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"There are 425 students with a documented disability on campus, and that's pretty significant, because it represents 10 percent of the undergraduate population," May continues. "I always wanted to see students with disabilities take an active role at DU. Students would express interest in forming a group and get together for a few meetings, and then it wouldn't continue. I think that was because of the stigma."
But a team-building event held this past fall as a kickoff for students with disabilities gave the group the boost it needed. Now it's more active in speaking to faculty members and fellow DU students about the challenges of having a disability in college. And the thirty-member group also holds an annual meeting with high school special-ed students.
"It's not designed to be a recruiting tool for DU, but to teach high school students about the college experience as a special-needs student," May explains.
The group formalized this year and finally chose a name for itself -- a name the students felt provided the perfect analogy for the assist-ance they offer one another. "A belay is nothing more than a clip, a small thing," May says, "but it offers a great deal of support."
Mary Anne Fleury, a parent and former special-education teacher in Littleton, is trying to do for kids in the Denver area what L.E.A.D. has done for students in Colorado Springs and what Belay has done for those at DU. She knows she has a big task ahead of her, but she wants to be able to give other kids what comes naturally to her son Matt, who is self-aware beyond his twelve years and doesn't give a second thought to speaking up for himself in school.
Fleury is highly respected in special-ed circles in Colorado; for the last six years, she's been operating the Colorado Advisory Network, a nonprofit advocacy service for children with special needs. When parents can't seem to get the accommodations they want for their kids, they often turn to CAN, and it's usually Fleury who educates these parents about their rights and even accompanies them to IEP meetings.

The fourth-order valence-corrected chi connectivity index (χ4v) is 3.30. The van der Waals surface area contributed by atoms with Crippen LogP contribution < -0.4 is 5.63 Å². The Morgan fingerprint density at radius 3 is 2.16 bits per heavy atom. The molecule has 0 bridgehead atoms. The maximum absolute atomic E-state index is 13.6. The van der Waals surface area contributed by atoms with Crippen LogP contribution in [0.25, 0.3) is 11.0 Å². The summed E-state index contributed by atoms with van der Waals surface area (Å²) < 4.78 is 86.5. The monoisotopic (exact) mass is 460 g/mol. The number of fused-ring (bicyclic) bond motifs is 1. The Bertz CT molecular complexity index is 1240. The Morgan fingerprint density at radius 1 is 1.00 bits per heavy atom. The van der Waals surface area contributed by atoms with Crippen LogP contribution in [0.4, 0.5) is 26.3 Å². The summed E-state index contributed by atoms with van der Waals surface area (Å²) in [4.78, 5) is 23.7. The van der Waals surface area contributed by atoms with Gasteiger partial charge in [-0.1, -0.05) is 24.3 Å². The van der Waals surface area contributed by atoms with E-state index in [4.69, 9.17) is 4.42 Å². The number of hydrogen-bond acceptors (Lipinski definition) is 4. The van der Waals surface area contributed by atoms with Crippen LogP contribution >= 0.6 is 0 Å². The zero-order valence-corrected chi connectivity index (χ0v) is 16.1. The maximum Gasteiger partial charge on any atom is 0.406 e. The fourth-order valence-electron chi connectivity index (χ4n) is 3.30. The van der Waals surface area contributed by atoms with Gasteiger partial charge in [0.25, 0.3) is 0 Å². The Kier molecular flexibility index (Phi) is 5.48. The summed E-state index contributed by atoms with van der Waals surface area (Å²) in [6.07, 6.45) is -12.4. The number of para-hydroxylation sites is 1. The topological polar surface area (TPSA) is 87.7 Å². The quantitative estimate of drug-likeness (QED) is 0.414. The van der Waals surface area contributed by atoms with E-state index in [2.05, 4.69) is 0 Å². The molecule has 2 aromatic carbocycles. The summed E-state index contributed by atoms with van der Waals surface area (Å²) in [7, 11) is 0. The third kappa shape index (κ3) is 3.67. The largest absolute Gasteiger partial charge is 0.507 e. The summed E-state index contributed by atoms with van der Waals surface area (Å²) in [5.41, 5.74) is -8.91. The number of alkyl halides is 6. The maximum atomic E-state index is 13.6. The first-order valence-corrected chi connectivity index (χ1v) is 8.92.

She's always had an interest in reaching out to people who need help, so it seems only natural that Fleury has made a career of helping those with learning disabilities. "My mom said that when I was three, I wanted to help the kids who needed it. In elementary school, I volunteered in the special-education classroom," she says.
Fleury has a bachelor's degree in elementary and special education and a master's degree in special education with an emphasis in teaching the emotionally disturbed. She has taught elementary school in Chicago and special-ed classes in Denver. She quit teaching, though, when Matt, the eldest of her four children -- and the only one with learning disabilities -- was born. Several years later, she formed CAN. And now Fleury is ready for a new challenge.
"We had talked about training kids for a while," Fleury says. "I saw how Matt has been able to understand his disabilities and how he's been able to tap into his strengths, and in working with other kids, I've realized that their parents hadn't explained anything to them -- probably because they didn't know how to explain anything. Most kids I've worked with don't understand why they've been labeled with a learning disability, and most don't even know what their disability is; all they know is that they're in special education and they're treated as if they're stupid. That's when it dawned on me that kids can really benefit from being told everything and not having their disability kept a secret."
In February, Fleury started Kids CAN!, a program that helps children develop the self-confidence necessary to become their own advocates. She charges $15 an hour for group trainings -- the Boulder Valley School District has already arranged to have her do a workshop there in the fall -- and $25 an hour for individual trainings, but she hopes to secure a government grant so that she won't have to charge anything.
Her approach involves explaining the ins and outs of a particular learning disability to students and their parents and describing how that learning disability manifests itself in school. She also teaches kids to accept their disabilities and helps them develop strategies for overcoming them. She only works with kids in the fifth grade and higher because, she says, it's not realistic to expect younger kids to advocate for themselves.
However, some people doubt that Fleury's efforts -- or those of any self-advocating student -- will work.
"That's all well and good, but here's the drawback: By the time a teacher gets the class settled down and gets into the heart of the lesson, the bell rings. I'm not saying self-advocacy is a negative thing; the reality of it is it just doesn't work," says the mother of a dyslexic sixth-grader in the Cherry Creek School District, who asked to remain anonymous. "It's like Communism: In theory it sounds good, but try putting it into practice. I mean, how do you teach children to advocate for themselves when they don't even know how to ask questions?